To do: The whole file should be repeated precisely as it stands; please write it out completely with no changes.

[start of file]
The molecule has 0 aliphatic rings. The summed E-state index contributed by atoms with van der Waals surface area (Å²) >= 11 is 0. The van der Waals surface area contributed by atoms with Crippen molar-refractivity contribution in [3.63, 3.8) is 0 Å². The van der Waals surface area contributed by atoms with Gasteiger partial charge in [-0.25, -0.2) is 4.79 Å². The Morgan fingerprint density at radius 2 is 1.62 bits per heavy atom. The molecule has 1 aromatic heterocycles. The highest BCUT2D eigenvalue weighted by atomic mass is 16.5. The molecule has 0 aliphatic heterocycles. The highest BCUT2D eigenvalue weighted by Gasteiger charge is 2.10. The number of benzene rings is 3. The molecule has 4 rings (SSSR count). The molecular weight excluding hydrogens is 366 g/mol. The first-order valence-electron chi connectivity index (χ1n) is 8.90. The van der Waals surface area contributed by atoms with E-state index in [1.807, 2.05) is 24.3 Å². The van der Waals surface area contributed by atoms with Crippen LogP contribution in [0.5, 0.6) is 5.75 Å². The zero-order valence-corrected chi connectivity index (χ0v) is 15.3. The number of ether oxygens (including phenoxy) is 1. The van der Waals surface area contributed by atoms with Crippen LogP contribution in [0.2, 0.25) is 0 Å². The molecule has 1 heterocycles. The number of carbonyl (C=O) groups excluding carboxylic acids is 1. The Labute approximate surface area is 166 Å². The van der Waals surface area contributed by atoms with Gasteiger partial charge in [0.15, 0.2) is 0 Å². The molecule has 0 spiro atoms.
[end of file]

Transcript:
The molecule has 0 aliphatic rings. The summed E-state index contributed by atoms with van der Waals surface area (Å²) >= 11 is 0. The van der Waals surface area contributed by atoms with Crippen molar-refractivity contribution in [3.63, 3.8) is 0 Å². The van der Waals surface area contributed by atoms with Gasteiger partial charge in [-0.25, -0.2) is 4.79 Å². The Morgan fingerprint density at radius 2 is 1.62 bits per heavy atom. The molecule has 1 aromatic heterocycles. The highest BCUT2D eigenvalue weighted by atomic mass is 16.5. The molecule has 0 aliphatic heterocycles. The highest BCUT2D eigenvalue weighted by Gasteiger charge is 2.10. The number of benzene rings is 3. The molecule has 4 rings (SSSR count). The molecular weight excluding hydrogens is 366 g/mol. The first-order valence-electron chi connectivity index (χ1n) is 8.90. The van der Waals surface area contributed by atoms with E-state index in [1.807, 2.05) is 24.3 Å². The van der Waals surface area contributed by atoms with Crippen LogP contribution in [0.5, 0.6) is 5.75 Å². The zero-order valence-corrected chi connectivity index (χ0v) is 15.3. The number of ether oxygens (including phenoxy) is 1. The van der Waals surface area contributed by atoms with Crippen LogP contribution in [0.2, 0.25) is 0 Å². The molecule has 1 heterocycles. The number of carbonyl (C=O) groups excluding carboxylic acids is 1. The Labute approximate surface area is 166 Å². The van der Waals surface area contributed by atoms with Gasteiger partial charge in [0.15, 0.2) is 0 Å². The molecule has 0 spiro atoms.